This presentation of my impressions was accompanied by a visual aid. Uli Klein asked me to reproduce it in my conference summary, so it appears here as Table 1.
|1)||DH TR DE ES|
|2)||MM P BO BIP|
|3)||ET UH FSP|
|4)||NO AA SA|
|6)||HST BF SPS|
|9)||A H&C LHR|
|11)||FD TR PG|
The conference participants were treated to a trip to Köln, the highlight of which was a tour of the Dom. The Dom had recently experienced some refurbishing work, as evidenced by the many ton scaffold that was still hanging in the top of the church.
The following exercise occurred to me. What if that scaffold had fallen and crushed some of the workshop participants?
For this exercise, I assume the following cosmology: (1) there is a heaven, (2) there is a single deity, (3) when good people go to heaven the deity answers their questions, and (4) all astronomers are good. The purpose of the exercise is not to quibble with my assumed cosmology, but, rather, to imagine the questions of the deceased workshop participants as they enter heaven.
To kick off the proposed exercise, I tackled the question what if all of the invited review speakers were done in?
I started with Jay Gallagher. (The main reason for this was because I wasn't sure how this would go over and Jay had already left for Munich.) Jay's talk highlighted the degree of the interconnections between different studies and how observations of dwarf galaxies had impact on literally every major question in astronomy today. Actually, I think that Jay's question was very easy. He would ask "What are the answers to everyone else's questions?"
Mario Mateo's talk emphasized the sophistication of the measurements of the dark matter associated with dSphs and their complicated star formation histories. I imagine that he would be able to negotiate a second question and the two together would be "What is dark matter, really?" and "Concerning dwarf spheroidals, where did the gas go?"
Elias Brinks has always been fascinated with detailed images of the distribution of neutral hydrogen in galaxies. On one hand, the energetics of the holes can be explained by the presence of stellar clusters. On the other hand, few of the known holes have identifiable stellar populations in their interiors. Elias would ask "How are these holes formed?"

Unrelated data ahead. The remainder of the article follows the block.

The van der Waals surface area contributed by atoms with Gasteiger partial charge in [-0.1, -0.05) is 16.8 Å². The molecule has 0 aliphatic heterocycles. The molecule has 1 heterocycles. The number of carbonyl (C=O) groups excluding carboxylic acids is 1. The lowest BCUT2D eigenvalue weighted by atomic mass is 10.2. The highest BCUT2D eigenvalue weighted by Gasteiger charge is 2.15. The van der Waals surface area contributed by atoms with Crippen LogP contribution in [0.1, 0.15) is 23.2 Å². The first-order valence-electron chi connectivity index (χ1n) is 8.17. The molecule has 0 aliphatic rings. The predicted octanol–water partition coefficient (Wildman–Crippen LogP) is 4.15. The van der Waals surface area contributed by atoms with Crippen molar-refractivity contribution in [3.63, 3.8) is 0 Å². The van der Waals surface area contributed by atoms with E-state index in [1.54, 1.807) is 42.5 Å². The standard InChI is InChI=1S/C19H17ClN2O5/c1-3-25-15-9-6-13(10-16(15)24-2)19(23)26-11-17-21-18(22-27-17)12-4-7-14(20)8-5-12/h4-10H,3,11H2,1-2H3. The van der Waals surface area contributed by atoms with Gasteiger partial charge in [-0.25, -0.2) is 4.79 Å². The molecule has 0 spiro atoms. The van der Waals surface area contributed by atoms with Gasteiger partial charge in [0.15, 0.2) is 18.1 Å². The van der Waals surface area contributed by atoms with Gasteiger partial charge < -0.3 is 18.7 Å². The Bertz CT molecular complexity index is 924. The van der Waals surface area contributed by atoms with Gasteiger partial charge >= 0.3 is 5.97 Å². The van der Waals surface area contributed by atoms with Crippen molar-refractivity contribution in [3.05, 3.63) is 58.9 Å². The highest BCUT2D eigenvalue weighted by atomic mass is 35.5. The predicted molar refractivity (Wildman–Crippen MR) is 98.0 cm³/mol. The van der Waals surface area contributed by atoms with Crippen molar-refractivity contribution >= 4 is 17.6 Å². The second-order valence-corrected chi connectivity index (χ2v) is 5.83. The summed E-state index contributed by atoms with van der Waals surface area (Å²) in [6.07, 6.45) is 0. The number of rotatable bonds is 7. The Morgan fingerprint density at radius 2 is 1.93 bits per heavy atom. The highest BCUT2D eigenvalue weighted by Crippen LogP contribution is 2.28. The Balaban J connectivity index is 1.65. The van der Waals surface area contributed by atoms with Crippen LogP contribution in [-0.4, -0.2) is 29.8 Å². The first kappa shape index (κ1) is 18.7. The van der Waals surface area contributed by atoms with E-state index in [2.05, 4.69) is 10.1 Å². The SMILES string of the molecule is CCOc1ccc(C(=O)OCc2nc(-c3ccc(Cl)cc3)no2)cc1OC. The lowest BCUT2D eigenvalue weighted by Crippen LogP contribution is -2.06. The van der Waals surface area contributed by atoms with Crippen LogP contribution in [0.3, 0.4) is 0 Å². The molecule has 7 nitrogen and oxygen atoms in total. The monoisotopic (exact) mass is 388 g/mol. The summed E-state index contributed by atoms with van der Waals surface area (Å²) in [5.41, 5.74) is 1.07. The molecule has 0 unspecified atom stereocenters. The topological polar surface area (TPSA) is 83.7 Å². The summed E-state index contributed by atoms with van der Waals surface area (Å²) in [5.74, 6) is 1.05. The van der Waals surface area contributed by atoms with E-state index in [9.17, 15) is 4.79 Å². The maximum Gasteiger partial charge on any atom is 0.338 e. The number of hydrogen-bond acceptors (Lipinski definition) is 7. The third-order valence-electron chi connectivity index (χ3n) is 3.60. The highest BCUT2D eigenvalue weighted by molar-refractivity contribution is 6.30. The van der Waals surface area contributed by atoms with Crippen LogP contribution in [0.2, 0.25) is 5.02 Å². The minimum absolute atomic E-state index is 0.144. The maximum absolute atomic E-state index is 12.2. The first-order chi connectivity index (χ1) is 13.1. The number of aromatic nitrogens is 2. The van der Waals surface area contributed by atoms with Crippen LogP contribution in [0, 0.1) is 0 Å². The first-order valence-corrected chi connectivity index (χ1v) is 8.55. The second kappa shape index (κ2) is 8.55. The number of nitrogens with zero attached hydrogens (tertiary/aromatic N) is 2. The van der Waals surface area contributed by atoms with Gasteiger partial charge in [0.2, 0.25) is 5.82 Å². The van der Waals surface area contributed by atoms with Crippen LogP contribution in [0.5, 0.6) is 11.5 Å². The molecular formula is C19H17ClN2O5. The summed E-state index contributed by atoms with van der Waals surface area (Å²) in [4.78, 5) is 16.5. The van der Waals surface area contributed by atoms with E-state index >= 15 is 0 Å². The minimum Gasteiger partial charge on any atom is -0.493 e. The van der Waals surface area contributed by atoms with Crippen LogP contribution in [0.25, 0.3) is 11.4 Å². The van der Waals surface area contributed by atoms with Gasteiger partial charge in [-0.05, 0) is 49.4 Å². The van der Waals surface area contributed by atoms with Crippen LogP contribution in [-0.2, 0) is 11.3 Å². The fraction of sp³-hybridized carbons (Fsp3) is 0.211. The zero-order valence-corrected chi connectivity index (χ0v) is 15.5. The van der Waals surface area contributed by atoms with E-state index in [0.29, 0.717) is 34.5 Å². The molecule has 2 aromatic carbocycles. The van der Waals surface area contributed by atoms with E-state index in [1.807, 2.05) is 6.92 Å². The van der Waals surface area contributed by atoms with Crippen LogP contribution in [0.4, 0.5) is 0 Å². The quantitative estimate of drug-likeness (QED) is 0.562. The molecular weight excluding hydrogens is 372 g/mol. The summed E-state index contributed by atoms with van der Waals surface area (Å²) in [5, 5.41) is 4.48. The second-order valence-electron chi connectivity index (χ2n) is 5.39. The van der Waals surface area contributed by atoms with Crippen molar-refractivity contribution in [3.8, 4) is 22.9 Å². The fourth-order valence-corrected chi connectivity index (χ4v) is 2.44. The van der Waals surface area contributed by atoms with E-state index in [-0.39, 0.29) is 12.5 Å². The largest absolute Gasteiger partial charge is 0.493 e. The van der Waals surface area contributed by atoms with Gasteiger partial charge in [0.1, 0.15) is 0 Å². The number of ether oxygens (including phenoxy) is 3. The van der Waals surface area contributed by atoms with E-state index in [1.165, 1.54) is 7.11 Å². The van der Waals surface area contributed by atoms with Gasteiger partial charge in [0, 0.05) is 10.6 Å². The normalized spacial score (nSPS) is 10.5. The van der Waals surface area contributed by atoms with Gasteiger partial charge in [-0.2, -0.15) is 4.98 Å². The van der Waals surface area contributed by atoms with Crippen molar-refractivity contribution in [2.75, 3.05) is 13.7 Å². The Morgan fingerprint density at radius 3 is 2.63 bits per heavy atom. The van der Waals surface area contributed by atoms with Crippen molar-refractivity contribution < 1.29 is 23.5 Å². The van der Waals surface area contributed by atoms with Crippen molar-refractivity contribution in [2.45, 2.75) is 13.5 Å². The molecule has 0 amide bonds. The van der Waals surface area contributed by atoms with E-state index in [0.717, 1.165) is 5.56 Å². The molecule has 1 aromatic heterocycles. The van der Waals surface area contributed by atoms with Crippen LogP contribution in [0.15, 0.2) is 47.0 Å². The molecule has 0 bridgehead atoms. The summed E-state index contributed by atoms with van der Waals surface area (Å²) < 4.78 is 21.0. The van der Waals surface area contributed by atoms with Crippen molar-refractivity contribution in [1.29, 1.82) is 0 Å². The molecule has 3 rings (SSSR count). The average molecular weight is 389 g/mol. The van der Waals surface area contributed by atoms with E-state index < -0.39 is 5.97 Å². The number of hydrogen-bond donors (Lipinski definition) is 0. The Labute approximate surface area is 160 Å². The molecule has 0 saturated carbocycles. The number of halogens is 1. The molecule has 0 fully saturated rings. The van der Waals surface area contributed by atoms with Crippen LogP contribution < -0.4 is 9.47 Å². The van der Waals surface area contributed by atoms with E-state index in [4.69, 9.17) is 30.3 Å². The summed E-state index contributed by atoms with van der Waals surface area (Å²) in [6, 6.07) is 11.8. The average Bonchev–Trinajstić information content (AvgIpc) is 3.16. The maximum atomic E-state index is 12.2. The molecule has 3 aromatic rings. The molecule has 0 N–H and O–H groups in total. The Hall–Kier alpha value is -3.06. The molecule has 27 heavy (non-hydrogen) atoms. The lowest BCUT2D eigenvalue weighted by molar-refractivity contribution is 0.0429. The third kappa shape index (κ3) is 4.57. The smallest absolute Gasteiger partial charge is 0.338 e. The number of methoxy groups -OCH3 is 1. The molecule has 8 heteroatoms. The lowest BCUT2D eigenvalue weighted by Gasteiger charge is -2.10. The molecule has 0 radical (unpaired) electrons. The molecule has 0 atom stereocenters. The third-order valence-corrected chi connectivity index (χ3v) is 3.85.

Deidre Hunter presented detailed observations of star formation on different scales. In one case, she pointed to a sequence of two generations of star formation and proposed that a third might be ready to occur. A theory of star formation should have predictive power, and thus, Deidre might ask "Is there going to be a third generation of star formation?"
You-Hua Chu presented detailed comparisons of the x-ray distributions and the gas kinematics in the Magellanic Clouds. She questioned the assumptions of pressure equilibrium. You-Hua would simply demand a complete picture of the multi-phase ISM in the Large Magellanic Cloud.
Jan Palous showed us, through numerical simulations, how ISM bubbles evolve. The calculations are simplified by taking advantage of certain symmetries. He would like to know if 2-dimensional simulations give the correct insight into a three dimensional world.
Trinh Thuan presented observations of SBS 0335-052, which he proposes is a young galaxy which is just forming now. He would like to know if it is possible for galaxies to be forming in the current epoch.
In summary, I would like to thank the organizers one last time for a truly enjoyable workshop. I congratulate them on their 25th GK meeting and I look forward to the 50th!